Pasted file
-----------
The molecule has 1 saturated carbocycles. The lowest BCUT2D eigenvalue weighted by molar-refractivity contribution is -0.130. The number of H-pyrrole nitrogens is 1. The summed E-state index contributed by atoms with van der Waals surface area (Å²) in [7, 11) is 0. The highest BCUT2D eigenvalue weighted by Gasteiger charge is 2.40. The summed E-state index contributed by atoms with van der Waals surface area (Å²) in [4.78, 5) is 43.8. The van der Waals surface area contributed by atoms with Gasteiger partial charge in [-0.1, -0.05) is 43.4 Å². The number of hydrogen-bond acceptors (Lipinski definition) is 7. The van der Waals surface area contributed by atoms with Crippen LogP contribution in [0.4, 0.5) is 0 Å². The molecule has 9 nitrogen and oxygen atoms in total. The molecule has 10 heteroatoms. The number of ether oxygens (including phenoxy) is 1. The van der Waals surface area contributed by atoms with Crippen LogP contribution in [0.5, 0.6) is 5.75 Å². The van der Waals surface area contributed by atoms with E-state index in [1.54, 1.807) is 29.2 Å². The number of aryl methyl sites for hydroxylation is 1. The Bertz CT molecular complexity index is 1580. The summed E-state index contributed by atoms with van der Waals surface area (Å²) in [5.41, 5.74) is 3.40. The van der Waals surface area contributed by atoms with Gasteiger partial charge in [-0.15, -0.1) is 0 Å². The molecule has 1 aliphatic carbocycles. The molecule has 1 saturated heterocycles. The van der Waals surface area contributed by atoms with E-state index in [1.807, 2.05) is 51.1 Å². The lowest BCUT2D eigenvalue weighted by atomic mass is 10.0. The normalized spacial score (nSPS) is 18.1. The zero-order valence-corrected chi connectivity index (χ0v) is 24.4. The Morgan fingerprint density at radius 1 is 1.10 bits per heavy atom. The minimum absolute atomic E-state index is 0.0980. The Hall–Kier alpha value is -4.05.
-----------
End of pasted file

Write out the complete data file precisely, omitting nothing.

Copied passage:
The molecule has 1 saturated carbocycles. The lowest BCUT2D eigenvalue weighted by molar-refractivity contribution is -0.130. The number of H-pyrrole nitrogens is 1. The summed E-state index contributed by atoms with van der Waals surface area (Å²) in [7, 11) is 0. The highest BCUT2D eigenvalue weighted by Gasteiger charge is 2.40. The summed E-state index contributed by atoms with van der Waals surface area (Å²) in [4.78, 5) is 43.8. The van der Waals surface area contributed by atoms with Gasteiger partial charge in [-0.1, -0.05) is 43.4 Å². The number of hydrogen-bond acceptors (Lipinski definition) is 7. The van der Waals surface area contributed by atoms with Crippen LogP contribution in [0.4, 0.5) is 0 Å². The molecule has 9 nitrogen and oxygen atoms in total. The molecule has 10 heteroatoms. The number of ether oxygens (including phenoxy) is 1. The van der Waals surface area contributed by atoms with Crippen LogP contribution in [0.5, 0.6) is 5.75 Å². The van der Waals surface area contributed by atoms with E-state index in [1.54, 1.807) is 29.2 Å². The number of aryl methyl sites for hydroxylation is 1. The Bertz CT molecular complexity index is 1580. The summed E-state index contributed by atoms with van der Waals surface area (Å²) in [5.41, 5.74) is 3.40. The van der Waals surface area contributed by atoms with Gasteiger partial charge in [-0.15, -0.1) is 0 Å². The molecule has 1 aliphatic carbocycles. The molecule has 1 saturated heterocycles. The van der Waals surface area contributed by atoms with E-state index in [1.807, 2.05) is 51.1 Å². The lowest BCUT2D eigenvalue weighted by atomic mass is 10.0. The normalized spacial score (nSPS) is 18.1. The zero-order valence-corrected chi connectivity index (χ0v) is 24.4. The Morgan fingerprint density at radius 1 is 1.10 bits per heavy atom. The minimum absolute atomic E-state index is 0.0980. The Hall–Kier alpha value is -4.05.